Romeo and Juliet: A closer look


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A review of terms studied during Mr. Sheehy's unit on Romeo and Juliet, as well as the rundown of a few of the most important speeches from the play.

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Romeo and Juliet: A closer look

  1. 1. Shakespeare: A closer look English 9
  2. 2. The Prologue <ul><li>Two households, both alike in dignity </li></ul><ul><ul><li>Two families who are basically the same </li></ul></ul><ul><li>In fair Verona, where we lay our scene, </li></ul><ul><ul><li>In Verona, a nice place where this play takes place </li></ul></ul><ul><li>From ancient grudge break to new mutiny, </li></ul><ul><ul><li>(these families), Who have been fighting for a looong time, break into new rounds of fighting </li></ul></ul><ul><li>Where civil blood makes civil hands unclean. </li></ul><ul><ul><li>And that fighting between fellow civilians draws other, law-abiding (“civil”) people or brings them guilt too. </li></ul></ul>
  3. 3. The Prologue <ul><li>From forth the fatal loins of these two foes </li></ul><ul><li>A pair of star-crossed lovers take their life; </li></ul><ul><ul><li>Each of these rival families had a child, and they are the doomed lovers of the play </li></ul></ul><ul><li>Whose misadventured piteous overthrows </li></ul><ul><li>Doth with their death bury their parents’ strife. </li></ul><ul><ul><li>And their tragic, sad story, which transcended the hatred of their families, ends with their death and finally finishes the war between the families. </li></ul></ul>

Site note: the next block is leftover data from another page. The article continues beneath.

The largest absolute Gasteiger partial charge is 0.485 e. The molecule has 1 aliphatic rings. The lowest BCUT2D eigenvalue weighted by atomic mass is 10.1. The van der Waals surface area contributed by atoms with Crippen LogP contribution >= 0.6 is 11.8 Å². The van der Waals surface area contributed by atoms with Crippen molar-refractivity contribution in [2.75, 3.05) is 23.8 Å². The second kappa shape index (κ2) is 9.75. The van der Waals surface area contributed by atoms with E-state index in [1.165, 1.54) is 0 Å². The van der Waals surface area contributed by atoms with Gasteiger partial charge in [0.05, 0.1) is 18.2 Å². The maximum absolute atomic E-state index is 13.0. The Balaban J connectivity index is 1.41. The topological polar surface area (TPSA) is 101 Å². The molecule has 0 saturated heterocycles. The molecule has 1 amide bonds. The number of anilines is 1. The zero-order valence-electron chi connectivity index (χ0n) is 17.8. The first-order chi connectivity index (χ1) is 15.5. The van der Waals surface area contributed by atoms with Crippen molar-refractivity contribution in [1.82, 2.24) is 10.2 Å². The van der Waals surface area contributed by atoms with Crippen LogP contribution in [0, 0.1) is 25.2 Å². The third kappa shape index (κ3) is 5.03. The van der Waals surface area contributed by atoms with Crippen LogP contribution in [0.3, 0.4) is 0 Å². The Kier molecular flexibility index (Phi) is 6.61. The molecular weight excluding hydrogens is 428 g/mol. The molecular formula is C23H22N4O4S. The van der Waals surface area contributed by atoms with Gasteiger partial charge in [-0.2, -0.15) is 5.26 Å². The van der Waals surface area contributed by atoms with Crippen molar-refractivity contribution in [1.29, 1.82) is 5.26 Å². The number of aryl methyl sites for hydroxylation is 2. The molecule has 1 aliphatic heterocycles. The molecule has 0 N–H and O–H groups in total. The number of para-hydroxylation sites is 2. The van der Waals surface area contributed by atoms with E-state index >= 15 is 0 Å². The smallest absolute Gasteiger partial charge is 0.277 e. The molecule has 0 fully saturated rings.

4. 4. The Prologue <ul><li>The fearful passage of their death-marked love, </li></ul><ul><ul><li>This scary way of their doomed love </li></ul></ul><ul><li>And the continuance of the parents’ rage, </li></ul><ul><ul><li>And the way their parents continue to fight </li></ul></ul><ul><li>Which, but their children’s end, naught could remove, </li></ul><ul><ul><li>And that fighting could be stopped only by their children’s death </li></ul></ul><ul><li>Is now the two hours’ traffic of our stage; </li></ul><ul><ul><li>Is the topic of the coming play </li></ul></ul>
  5. 5. The Prologue <ul><li>The which if you with patient ears attend, </li></ul><ul><ul><li>The play, if you will listen patiently </li></ul></ul><ul><li>What here shall miss, our toil shall strive to mend. </li></ul><ul><ul><li>Will fill in anything that is unclear from our prologue. </li></ul></ul>
  6. 6. The Prologue: Beyond the surface <ul><li>Word Play (puns!) – meaning one thing while bringing to mind another </li></ul><ul><ul><li>civil blood makes civil hands unclean </li></ul></ul><ul><ul><li>with their death bury their parents’ strife </li></ul></ul><ul><ul><li>A pair of star-crossed lovers take their life </li></ul></ul><ul><ul><li>The fearful passage of their death-marked love </li></ul></ul><ul><li>Emerging themes </li></ul><ul><ul><li>Fate: fatal loins, star-crossed lovers </li></ul></ul><ul><ul><li>Good coming from bad: Which, but their children’s end, naught could remove </li></ul></ul>